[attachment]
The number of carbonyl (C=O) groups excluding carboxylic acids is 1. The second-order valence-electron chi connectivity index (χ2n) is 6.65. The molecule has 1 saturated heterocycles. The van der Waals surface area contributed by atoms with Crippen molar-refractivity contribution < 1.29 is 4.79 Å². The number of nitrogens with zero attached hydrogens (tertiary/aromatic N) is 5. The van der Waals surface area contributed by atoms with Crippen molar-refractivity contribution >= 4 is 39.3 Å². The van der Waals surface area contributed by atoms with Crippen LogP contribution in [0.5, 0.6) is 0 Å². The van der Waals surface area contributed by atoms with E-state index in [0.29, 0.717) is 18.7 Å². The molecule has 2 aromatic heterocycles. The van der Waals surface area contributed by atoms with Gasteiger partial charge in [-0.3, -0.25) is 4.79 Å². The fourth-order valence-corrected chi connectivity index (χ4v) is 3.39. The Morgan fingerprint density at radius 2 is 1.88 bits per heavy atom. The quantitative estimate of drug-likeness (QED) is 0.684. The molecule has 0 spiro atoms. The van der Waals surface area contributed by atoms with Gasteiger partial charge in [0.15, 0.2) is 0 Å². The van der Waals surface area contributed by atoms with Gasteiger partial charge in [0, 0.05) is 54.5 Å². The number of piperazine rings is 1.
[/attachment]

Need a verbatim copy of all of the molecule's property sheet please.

The number of carbonyl (C=O) groups excluding carboxylic acids is 1. The second-order valence-electron chi connectivity index (χ2n) is 6.65. The molecule has 1 saturated heterocycles. The van der Waals surface area contributed by atoms with Crippen molar-refractivity contribution < 1.29 is 4.79 Å². The number of nitrogens with zero attached hydrogens (tertiary/aromatic N) is 5. The van der Waals surface area contributed by atoms with Crippen molar-refractivity contribution >= 4 is 39.3 Å². The van der Waals surface area contributed by atoms with Crippen LogP contribution in [0.5, 0.6) is 0 Å². The van der Waals surface area contributed by atoms with E-state index in [0.29, 0.717) is 18.7 Å². The molecule has 2 aromatic heterocycles. The van der Waals surface area contributed by atoms with Gasteiger partial charge in [-0.3, -0.25) is 4.79 Å². The fourth-order valence-corrected chi connectivity index (χ4v) is 3.39. The Morgan fingerprint density at radius 2 is 1.88 bits per heavy atom. The quantitative estimate of drug-likeness (QED) is 0.684. The molecule has 0 spiro atoms. The van der Waals surface area contributed by atoms with Gasteiger partial charge in [0.15, 0.2) is 0 Å². The van der Waals surface area contributed by atoms with Gasteiger partial charge in [0, 0.05) is 54.5 Å². The number of piperazine rings is 1.